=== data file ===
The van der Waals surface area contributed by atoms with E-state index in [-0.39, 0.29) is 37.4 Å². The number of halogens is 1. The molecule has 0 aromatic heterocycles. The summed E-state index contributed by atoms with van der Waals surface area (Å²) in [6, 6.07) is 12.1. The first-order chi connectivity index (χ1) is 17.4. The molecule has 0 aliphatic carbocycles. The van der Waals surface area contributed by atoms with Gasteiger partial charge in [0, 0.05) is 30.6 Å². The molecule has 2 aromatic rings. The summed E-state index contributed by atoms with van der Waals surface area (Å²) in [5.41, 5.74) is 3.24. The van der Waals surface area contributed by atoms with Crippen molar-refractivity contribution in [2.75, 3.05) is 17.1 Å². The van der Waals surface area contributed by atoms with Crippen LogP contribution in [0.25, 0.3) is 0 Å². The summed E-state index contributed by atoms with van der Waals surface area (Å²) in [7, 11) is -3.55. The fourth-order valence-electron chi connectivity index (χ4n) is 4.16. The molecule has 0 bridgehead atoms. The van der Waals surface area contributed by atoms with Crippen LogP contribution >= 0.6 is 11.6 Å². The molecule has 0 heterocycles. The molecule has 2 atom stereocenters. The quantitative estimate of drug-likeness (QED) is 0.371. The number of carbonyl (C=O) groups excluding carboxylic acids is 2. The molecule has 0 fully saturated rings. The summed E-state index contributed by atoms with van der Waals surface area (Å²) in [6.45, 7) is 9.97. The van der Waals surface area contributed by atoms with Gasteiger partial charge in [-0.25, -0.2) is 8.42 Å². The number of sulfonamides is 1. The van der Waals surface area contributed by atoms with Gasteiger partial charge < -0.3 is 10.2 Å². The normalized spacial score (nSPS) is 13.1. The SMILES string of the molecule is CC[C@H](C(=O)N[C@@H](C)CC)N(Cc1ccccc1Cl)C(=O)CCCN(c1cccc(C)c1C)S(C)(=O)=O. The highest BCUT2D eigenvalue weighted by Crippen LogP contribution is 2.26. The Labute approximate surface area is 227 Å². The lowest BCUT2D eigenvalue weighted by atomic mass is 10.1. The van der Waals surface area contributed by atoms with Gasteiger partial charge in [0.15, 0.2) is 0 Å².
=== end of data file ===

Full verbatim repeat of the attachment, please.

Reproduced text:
The van der Waals surface area contributed by atoms with E-state index in [-0.39, 0.29) is 37.4 Å². The number of halogens is 1. The molecule has 0 aromatic heterocycles. The summed E-state index contributed by atoms with van der Waals surface area (Å²) in [6, 6.07) is 12.1. The first-order chi connectivity index (χ1) is 17.4. The molecule has 0 aliphatic carbocycles. The van der Waals surface area contributed by atoms with Gasteiger partial charge in [0, 0.05) is 30.6 Å². The molecule has 2 aromatic rings. The summed E-state index contributed by atoms with van der Waals surface area (Å²) in [5.41, 5.74) is 3.24. The van der Waals surface area contributed by atoms with Crippen molar-refractivity contribution in [2.75, 3.05) is 17.1 Å². The van der Waals surface area contributed by atoms with Crippen LogP contribution in [0.25, 0.3) is 0 Å². The summed E-state index contributed by atoms with van der Waals surface area (Å²) in [7, 11) is -3.55. The fourth-order valence-electron chi connectivity index (χ4n) is 4.16. The molecule has 0 bridgehead atoms. The van der Waals surface area contributed by atoms with Crippen LogP contribution >= 0.6 is 11.6 Å². The molecule has 0 heterocycles. The molecule has 2 atom stereocenters. The quantitative estimate of drug-likeness (QED) is 0.371. The number of carbonyl (C=O) groups excluding carboxylic acids is 2. The molecule has 0 fully saturated rings. The summed E-state index contributed by atoms with van der Waals surface area (Å²) in [6.45, 7) is 9.97. The van der Waals surface area contributed by atoms with Gasteiger partial charge in [-0.25, -0.2) is 8.42 Å². The number of sulfonamides is 1. The van der Waals surface area contributed by atoms with Gasteiger partial charge < -0.3 is 10.2 Å². The normalized spacial score (nSPS) is 13.1. The SMILES string of the molecule is CC[C@H](C(=O)N[C@@H](C)CC)N(Cc1ccccc1Cl)C(=O)CCCN(c1cccc(C)c1C)S(C)(=O)=O. The highest BCUT2D eigenvalue weighted by Crippen LogP contribution is 2.26. The Labute approximate surface area is 227 Å². The lowest BCUT2D eigenvalue weighted by atomic mass is 10.1. The van der Waals surface area contributed by atoms with Gasteiger partial charge in [0.15, 0.2) is 0 Å².